Rethinking Talent Management for Future Success
Talent is such a buzzword but many of us are still confused about what it really means. We’re not always sure what it is, but we’re sure we need it. The biggest question though is: do we truly value talent? How well can we manage it? Do we really manage talent at all?
Talent management as a concept is nothing new; you can Google it, read about it, find it in a number of textbooks. In reality, however, not every theory can be implemented and applied for every organization. Instead, now more than ever leaders and HR practitioners alike need to pick and choose best fit practices by considering what is best for their organization, where they are going and what their current needs are.
The world is shifting at an extremely fast pace and businesses need to accelerate, improve and adapt just as quickly in order to keep up with the changing requirements. Consequently, when businesses can no longer operate under the old parameters, it’s the people, who are the key driving force in every organization, that need to evolve their skills and capabilities accordingly.
After 25 years in the field of organizational and people development, I have noticed dramatically changing patterns that could change the nature of interactions and relationships among businesses and individuals. Companies have to redesign their products, services and strategies to stay relevant in the market.
Similarly, as the war for talent has become inevitable, companies realize more and more that finding and hiring the right talent increases their chances of winning. The increasingly free movement of skilled labor certainly expands opportunities for people to choose where they want to work, not where organizations need them. All these reasons combined are forcing companies to rethink their talent management programs.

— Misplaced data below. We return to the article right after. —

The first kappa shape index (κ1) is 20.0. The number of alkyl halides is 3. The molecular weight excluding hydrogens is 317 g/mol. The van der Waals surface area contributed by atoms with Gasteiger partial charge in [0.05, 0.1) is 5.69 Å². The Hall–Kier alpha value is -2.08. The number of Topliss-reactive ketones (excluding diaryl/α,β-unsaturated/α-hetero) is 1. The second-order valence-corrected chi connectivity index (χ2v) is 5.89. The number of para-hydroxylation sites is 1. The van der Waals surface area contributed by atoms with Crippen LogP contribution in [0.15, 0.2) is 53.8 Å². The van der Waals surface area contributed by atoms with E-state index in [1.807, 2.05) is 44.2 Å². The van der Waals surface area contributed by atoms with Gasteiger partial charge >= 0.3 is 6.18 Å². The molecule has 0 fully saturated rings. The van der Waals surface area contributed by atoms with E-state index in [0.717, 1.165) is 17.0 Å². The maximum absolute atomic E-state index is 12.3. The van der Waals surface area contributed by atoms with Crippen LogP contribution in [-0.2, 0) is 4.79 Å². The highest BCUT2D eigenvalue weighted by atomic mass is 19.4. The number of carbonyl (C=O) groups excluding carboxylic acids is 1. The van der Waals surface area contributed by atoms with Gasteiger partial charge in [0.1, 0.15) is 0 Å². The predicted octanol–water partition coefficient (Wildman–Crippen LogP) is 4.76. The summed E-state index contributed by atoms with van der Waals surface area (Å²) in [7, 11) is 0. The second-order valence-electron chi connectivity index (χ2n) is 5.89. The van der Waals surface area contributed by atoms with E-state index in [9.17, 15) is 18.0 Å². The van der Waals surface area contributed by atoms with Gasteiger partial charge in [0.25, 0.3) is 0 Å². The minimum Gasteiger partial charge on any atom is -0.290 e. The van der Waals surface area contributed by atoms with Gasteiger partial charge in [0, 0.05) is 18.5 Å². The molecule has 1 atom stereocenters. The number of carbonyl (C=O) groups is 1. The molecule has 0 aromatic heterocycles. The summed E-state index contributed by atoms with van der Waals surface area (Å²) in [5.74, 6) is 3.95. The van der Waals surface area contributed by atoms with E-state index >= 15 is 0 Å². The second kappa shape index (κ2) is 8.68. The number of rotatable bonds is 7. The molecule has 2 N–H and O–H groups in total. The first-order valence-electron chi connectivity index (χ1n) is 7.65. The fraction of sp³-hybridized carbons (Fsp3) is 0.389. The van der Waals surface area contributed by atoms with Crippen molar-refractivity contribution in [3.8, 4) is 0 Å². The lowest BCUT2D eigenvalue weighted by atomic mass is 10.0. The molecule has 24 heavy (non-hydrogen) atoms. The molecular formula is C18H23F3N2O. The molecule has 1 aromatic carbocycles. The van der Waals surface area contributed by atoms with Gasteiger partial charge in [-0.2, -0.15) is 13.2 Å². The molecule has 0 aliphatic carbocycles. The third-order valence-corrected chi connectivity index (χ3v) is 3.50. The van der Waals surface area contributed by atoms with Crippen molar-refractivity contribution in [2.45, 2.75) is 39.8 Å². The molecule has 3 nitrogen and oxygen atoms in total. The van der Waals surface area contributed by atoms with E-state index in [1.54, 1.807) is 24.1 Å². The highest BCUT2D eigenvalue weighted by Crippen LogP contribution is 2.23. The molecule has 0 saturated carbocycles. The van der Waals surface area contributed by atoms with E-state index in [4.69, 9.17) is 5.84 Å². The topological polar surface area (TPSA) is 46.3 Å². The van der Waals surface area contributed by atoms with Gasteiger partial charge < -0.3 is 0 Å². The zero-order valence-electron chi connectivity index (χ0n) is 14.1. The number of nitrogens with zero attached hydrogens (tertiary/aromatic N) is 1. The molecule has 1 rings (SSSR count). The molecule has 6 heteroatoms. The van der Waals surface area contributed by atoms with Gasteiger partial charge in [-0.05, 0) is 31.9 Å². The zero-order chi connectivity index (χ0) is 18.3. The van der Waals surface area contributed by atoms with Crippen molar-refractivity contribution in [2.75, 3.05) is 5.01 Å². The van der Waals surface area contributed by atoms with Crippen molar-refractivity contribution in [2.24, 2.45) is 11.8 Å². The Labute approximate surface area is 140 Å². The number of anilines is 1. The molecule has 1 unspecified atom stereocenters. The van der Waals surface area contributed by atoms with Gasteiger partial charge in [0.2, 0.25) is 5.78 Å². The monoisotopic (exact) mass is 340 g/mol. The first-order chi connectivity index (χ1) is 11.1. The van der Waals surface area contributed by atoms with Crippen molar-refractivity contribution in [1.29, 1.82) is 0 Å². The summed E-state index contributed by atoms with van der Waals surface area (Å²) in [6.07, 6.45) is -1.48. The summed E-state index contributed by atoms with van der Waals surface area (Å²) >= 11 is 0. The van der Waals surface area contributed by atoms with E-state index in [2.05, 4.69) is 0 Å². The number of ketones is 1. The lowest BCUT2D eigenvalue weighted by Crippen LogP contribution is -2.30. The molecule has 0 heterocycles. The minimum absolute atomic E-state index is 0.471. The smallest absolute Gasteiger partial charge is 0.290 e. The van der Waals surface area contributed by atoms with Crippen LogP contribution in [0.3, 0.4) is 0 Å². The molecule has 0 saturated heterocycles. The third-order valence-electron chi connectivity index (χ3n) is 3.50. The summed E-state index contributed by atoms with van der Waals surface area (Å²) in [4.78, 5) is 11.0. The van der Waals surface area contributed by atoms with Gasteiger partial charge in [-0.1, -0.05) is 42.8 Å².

Technology and societal changes demand that workers in each industry become more specific in terms of skills and capabilities, which means companies need to double their efforts in acquiring them.
For example, in the property industry the spotlight is currently on downtown condos as people look for easier transportation options to get to and from work. As a result, engineers with expertise in constructing high- rise building are needed along with interior designers capable of utilizing small spaces.
In hospitality, the usual on- the- ground marketing campaign is becoming obsolete whereas viral marketing is becoming key in attracting new customers. The problem is that most firms are still lacking talent equipped with digital marketing skills so competition for them becomes even more challenging. In short, each industry has unique opportunities and barriers that will determine the pace and degree of change required and unique implications for both consumers and workforce.
In the past, companies struggling with this problem would simply adopt some offthe- shelf talent management practice, but given the changing business condition and the shifting requirement of skills and capabilities of the workforces, a onesize-fits- all talent management program is no longer feasible. Instead, customized talent solutions including not only talent management but development and retention practices are the new norm.
Now, if you agree that business requirements are rapidly changing along with your workforce needs, I will share a few places you can start to re- evaluate and redeploy your talent efforts to secure the people you need for today and tomorrow.
DEFINE YOUR TALENT OBJECTIVES
In reality, a good talent management program should start with a very clear talent objective: why are you doing it
and what do you want to get out of it in a long run?